Not all carers (or infants) are comfortable nursing in public, so dedicated private space should also be available. These should include bottle warmers and electrical outlets for pumping. I also recommend museums make exceptions for bottles in their "no drink" rules in galleries. For more on inclusive baby care rooms, see this interview I did with exhibit developer Paul Orselli.

On left, behind a red X, a woman icon holding a baby. On right, within a green circle, an icon of a person with babe in arms. Text below reads: "nursing"

4. Elevator

The best gender inclusive elevator signage puts emphasis on the function of the elevator, not its riders. This swap could also help visitors avoid some awkwardness as the icon on the left is easily confused with a traditional restroom icon.

On left, behind a red X, a woman and man icon inside a box with up and down arrows above. On right, within a green circle, an up and down arrow within a box. Text below reads: "elevator"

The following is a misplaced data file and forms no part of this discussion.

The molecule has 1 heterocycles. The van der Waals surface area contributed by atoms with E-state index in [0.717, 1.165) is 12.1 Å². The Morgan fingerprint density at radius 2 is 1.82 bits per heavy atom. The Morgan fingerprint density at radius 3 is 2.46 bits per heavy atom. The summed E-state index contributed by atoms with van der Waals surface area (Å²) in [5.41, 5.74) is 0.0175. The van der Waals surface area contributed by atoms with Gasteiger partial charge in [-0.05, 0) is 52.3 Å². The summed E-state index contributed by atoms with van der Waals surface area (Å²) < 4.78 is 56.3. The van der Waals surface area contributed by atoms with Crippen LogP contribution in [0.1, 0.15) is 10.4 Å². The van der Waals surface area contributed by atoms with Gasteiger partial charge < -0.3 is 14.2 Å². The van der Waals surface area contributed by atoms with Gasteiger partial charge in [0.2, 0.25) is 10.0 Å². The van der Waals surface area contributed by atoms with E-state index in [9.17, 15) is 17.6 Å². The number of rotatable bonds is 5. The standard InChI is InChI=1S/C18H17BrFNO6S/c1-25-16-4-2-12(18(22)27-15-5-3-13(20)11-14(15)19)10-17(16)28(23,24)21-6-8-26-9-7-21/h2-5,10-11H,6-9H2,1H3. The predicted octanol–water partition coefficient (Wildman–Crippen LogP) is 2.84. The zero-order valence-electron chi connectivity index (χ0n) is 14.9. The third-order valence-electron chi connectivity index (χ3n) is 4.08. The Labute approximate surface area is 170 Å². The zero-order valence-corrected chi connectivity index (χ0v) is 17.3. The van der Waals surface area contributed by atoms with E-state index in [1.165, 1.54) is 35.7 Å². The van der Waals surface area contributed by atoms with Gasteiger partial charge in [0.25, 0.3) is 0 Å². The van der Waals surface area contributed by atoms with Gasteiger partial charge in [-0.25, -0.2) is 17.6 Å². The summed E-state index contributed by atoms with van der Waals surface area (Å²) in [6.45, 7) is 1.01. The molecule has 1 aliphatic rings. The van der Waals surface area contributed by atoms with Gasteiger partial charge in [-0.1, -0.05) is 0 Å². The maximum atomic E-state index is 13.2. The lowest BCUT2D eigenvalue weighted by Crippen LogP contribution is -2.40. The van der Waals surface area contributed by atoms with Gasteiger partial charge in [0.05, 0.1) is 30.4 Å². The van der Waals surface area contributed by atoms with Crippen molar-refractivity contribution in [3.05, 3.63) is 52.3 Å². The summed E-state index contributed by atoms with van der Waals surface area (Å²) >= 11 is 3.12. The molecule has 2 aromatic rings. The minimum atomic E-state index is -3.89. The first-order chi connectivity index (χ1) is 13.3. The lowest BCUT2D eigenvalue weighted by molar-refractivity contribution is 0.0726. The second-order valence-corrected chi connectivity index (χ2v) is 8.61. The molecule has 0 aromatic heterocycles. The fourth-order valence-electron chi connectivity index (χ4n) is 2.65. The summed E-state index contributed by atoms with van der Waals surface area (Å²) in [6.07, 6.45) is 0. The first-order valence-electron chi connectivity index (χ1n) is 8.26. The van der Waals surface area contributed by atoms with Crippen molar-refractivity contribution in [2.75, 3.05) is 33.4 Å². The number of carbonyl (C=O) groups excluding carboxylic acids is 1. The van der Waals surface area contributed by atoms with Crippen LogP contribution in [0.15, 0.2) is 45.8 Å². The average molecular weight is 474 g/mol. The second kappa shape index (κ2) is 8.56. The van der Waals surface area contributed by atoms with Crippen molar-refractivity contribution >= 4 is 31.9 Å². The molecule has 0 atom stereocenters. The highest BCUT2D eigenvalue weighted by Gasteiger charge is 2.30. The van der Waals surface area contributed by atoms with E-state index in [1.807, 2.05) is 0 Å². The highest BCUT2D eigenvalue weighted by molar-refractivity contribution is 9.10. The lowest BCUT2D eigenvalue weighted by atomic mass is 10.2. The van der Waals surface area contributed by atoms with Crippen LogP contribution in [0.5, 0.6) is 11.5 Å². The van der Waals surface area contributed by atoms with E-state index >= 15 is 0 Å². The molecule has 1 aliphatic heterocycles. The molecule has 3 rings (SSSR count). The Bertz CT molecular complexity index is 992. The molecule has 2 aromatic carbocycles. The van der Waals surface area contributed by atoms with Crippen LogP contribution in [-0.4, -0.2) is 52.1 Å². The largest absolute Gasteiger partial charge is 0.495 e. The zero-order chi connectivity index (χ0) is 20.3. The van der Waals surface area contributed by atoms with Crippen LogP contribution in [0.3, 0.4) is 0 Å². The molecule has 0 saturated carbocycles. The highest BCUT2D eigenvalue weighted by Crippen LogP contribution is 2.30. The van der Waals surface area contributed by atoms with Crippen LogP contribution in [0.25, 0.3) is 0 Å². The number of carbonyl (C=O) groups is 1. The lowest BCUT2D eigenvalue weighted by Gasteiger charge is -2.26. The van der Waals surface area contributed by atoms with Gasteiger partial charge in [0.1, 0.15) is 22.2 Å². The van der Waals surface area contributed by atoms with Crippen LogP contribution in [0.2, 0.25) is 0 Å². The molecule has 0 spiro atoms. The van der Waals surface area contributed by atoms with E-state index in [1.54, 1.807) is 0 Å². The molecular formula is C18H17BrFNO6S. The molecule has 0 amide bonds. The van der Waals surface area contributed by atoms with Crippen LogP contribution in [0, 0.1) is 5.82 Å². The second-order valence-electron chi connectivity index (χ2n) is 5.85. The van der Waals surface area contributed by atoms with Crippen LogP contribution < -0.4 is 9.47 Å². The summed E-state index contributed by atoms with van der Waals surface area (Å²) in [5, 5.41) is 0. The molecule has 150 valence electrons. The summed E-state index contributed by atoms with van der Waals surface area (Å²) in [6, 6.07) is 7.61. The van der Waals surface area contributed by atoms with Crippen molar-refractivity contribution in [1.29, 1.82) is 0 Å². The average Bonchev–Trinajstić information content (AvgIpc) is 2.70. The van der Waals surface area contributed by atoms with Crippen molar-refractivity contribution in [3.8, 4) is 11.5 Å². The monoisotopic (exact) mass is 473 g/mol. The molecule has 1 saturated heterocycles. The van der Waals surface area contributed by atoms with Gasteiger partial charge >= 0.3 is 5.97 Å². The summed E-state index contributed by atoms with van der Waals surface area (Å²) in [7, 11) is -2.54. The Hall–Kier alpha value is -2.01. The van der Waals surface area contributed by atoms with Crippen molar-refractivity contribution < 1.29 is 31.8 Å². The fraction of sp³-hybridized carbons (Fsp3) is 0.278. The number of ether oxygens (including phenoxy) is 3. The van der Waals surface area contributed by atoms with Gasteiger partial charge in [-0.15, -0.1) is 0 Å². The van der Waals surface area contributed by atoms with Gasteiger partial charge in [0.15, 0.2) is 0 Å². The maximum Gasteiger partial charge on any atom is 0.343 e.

5. Menstrual supplies

The best gender inclusive signage about menstrual supplies puts emphasis on the product, not the user. "Pads and tampons" is straightforward and gender inclusive unlike "feminine hygiene." Dispensers and disposals should be available in all restrooms including men's toilets because some transgender men menstruate. Disposals can also be used for medical waste like colostomy bags.

On the left, behind a red X are a rectangle and cylinder with female symbols on them. On the right in a green circle are a pad and tampon icon. Below the text reads "pads and tampons".

These recommendations are not new designs. These options may not be as popular, but you can find many of them from your local sign supplier. If you want to use the icons in your own custom graphics, most can be found at the Noun Project.


bottom of page